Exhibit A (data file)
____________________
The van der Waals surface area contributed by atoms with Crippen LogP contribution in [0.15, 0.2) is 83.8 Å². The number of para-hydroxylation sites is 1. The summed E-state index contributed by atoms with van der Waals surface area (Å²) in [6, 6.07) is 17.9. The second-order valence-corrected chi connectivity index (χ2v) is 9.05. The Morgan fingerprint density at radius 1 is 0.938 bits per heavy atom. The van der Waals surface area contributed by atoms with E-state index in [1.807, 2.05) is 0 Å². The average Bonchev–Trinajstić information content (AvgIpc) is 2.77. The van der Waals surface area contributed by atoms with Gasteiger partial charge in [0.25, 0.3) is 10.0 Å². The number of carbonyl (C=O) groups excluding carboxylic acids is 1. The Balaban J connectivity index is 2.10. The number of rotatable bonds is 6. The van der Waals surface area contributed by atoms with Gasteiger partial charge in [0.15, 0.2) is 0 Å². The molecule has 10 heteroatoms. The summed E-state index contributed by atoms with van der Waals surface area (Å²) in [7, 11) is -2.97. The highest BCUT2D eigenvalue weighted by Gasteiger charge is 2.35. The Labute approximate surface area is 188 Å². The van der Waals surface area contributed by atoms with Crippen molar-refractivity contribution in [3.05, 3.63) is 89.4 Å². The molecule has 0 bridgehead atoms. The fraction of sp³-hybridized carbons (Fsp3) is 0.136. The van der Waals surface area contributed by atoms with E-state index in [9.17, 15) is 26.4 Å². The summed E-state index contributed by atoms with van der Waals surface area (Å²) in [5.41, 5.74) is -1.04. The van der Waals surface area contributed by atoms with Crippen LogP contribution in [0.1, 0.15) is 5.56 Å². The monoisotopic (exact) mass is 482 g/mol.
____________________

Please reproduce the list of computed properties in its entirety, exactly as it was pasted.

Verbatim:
The van der Waals surface area contributed by atoms with Crippen LogP contribution in [0.15, 0.2) is 83.8 Å². The number of para-hydroxylation sites is 1. The summed E-state index contributed by atoms with van der Waals surface area (Å²) in [6, 6.07) is 17.9. The second-order valence-corrected chi connectivity index (χ2v) is 9.05. The Morgan fingerprint density at radius 1 is 0.938 bits per heavy atom. The van der Waals surface area contributed by atoms with E-state index in [1.807, 2.05) is 0 Å². The average Bonchev–Trinajstić information content (AvgIpc) is 2.77. The van der Waals surface area contributed by atoms with Gasteiger partial charge in [0.25, 0.3) is 10.0 Å². The number of carbonyl (C=O) groups excluding carboxylic acids is 1. The Balaban J connectivity index is 2.10. The number of rotatable bonds is 6. The van der Waals surface area contributed by atoms with Gasteiger partial charge in [0.15, 0.2) is 0 Å². The molecule has 10 heteroatoms. The summed E-state index contributed by atoms with van der Waals surface area (Å²) in [7, 11) is -2.97. The highest BCUT2D eigenvalue weighted by Gasteiger charge is 2.35. The Labute approximate surface area is 188 Å². The van der Waals surface area contributed by atoms with Crippen molar-refractivity contribution in [3.05, 3.63) is 89.4 Å². The molecule has 0 bridgehead atoms. The fraction of sp³-hybridized carbons (Fsp3) is 0.136. The van der Waals surface area contributed by atoms with E-state index in [9.17, 15) is 26.4 Å². The summed E-state index contributed by atoms with van der Waals surface area (Å²) in [5.41, 5.74) is -1.04. The van der Waals surface area contributed by atoms with Crippen LogP contribution in [0.1, 0.15) is 5.56 Å². The monoisotopic (exact) mass is 482 g/mol.